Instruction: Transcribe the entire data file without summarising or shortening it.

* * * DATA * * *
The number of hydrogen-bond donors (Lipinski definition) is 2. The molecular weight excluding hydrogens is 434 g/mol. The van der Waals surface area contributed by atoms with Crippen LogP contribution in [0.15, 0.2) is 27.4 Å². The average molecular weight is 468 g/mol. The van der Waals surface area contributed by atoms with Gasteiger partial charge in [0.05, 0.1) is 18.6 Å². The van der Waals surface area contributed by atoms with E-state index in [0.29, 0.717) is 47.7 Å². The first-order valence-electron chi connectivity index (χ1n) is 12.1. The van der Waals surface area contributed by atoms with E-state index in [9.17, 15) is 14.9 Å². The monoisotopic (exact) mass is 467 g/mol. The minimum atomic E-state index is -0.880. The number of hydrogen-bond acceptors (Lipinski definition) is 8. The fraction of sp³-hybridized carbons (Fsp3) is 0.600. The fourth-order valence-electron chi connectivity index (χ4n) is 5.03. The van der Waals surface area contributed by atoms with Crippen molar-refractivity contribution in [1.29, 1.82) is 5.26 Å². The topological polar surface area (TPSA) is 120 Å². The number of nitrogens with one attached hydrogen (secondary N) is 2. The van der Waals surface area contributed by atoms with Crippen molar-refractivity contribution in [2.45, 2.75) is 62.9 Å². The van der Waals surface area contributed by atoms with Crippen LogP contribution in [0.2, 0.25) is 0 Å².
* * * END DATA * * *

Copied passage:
The number of hydrogen-bond donors (Lipinski definition) is 2. The molecular weight excluding hydrogens is 434 g/mol. The van der Waals surface area contributed by atoms with Crippen LogP contribution in [0.15, 0.2) is 27.4 Å². The average molecular weight is 468 g/mol. The van der Waals surface area contributed by atoms with Gasteiger partial charge in [0.05, 0.1) is 18.6 Å². The van der Waals surface area contributed by atoms with E-state index in [0.29, 0.717) is 47.7 Å². The first-order valence-electron chi connectivity index (χ1n) is 12.1. The van der Waals surface area contributed by atoms with E-state index in [9.17, 15) is 14.9 Å². The monoisotopic (exact) mass is 467 g/mol. The minimum atomic E-state index is -0.880. The number of hydrogen-bond acceptors (Lipinski definition) is 8. The fraction of sp³-hybridized carbons (Fsp3) is 0.600. The fourth-order valence-electron chi connectivity index (χ4n) is 5.03. The van der Waals surface area contributed by atoms with Crippen molar-refractivity contribution in [1.29, 1.82) is 5.26 Å². The topological polar surface area (TPSA) is 120 Å². The number of nitrogens with one attached hydrogen (secondary N) is 2. The van der Waals surface area contributed by atoms with Crippen molar-refractivity contribution in [2.45, 2.75) is 62.9 Å². The van der Waals surface area contributed by atoms with Crippen LogP contribution in [0.2, 0.25) is 0 Å².